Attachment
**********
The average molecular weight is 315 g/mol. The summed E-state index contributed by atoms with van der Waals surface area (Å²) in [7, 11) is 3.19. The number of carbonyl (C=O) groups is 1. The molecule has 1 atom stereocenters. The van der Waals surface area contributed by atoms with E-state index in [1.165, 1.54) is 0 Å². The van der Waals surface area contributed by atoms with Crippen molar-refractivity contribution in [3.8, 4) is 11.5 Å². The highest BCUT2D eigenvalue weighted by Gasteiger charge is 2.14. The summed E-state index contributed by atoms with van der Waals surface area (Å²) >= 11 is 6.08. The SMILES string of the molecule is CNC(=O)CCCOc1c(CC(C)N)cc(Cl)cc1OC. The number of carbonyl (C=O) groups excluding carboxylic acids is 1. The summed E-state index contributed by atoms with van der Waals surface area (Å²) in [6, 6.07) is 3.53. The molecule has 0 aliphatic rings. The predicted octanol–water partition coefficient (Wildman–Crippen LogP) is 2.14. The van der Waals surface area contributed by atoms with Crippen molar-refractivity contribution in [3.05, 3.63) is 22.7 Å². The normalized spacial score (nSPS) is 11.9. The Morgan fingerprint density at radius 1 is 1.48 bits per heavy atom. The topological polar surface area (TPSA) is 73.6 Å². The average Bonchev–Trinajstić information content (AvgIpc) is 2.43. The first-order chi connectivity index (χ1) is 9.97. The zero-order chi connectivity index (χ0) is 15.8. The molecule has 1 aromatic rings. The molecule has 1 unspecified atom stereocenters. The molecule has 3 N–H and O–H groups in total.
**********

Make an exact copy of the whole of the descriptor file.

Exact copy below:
The average molecular weight is 315 g/mol. The summed E-state index contributed by atoms with van der Waals surface area (Å²) in [7, 11) is 3.19. The number of carbonyl (C=O) groups is 1. The molecule has 1 atom stereocenters. The van der Waals surface area contributed by atoms with E-state index in [1.165, 1.54) is 0 Å². The van der Waals surface area contributed by atoms with Crippen molar-refractivity contribution in [3.8, 4) is 11.5 Å². The highest BCUT2D eigenvalue weighted by Gasteiger charge is 2.14. The summed E-state index contributed by atoms with van der Waals surface area (Å²) >= 11 is 6.08. The SMILES string of the molecule is CNC(=O)CCCOc1c(CC(C)N)cc(Cl)cc1OC. The number of carbonyl (C=O) groups excluding carboxylic acids is 1. The summed E-state index contributed by atoms with van der Waals surface area (Å²) in [6, 6.07) is 3.53. The molecule has 0 aliphatic rings. The predicted octanol–water partition coefficient (Wildman–Crippen LogP) is 2.14. The van der Waals surface area contributed by atoms with Crippen molar-refractivity contribution in [3.05, 3.63) is 22.7 Å². The normalized spacial score (nSPS) is 11.9. The Morgan fingerprint density at radius 1 is 1.48 bits per heavy atom. The topological polar surface area (TPSA) is 73.6 Å². The average Bonchev–Trinajstić information content (AvgIpc) is 2.43. The first-order chi connectivity index (χ1) is 9.97. The zero-order chi connectivity index (χ0) is 15.8. The molecule has 1 aromatic rings. The molecule has 1 unspecified atom stereocenters. The molecule has 3 N–H and O–H groups in total.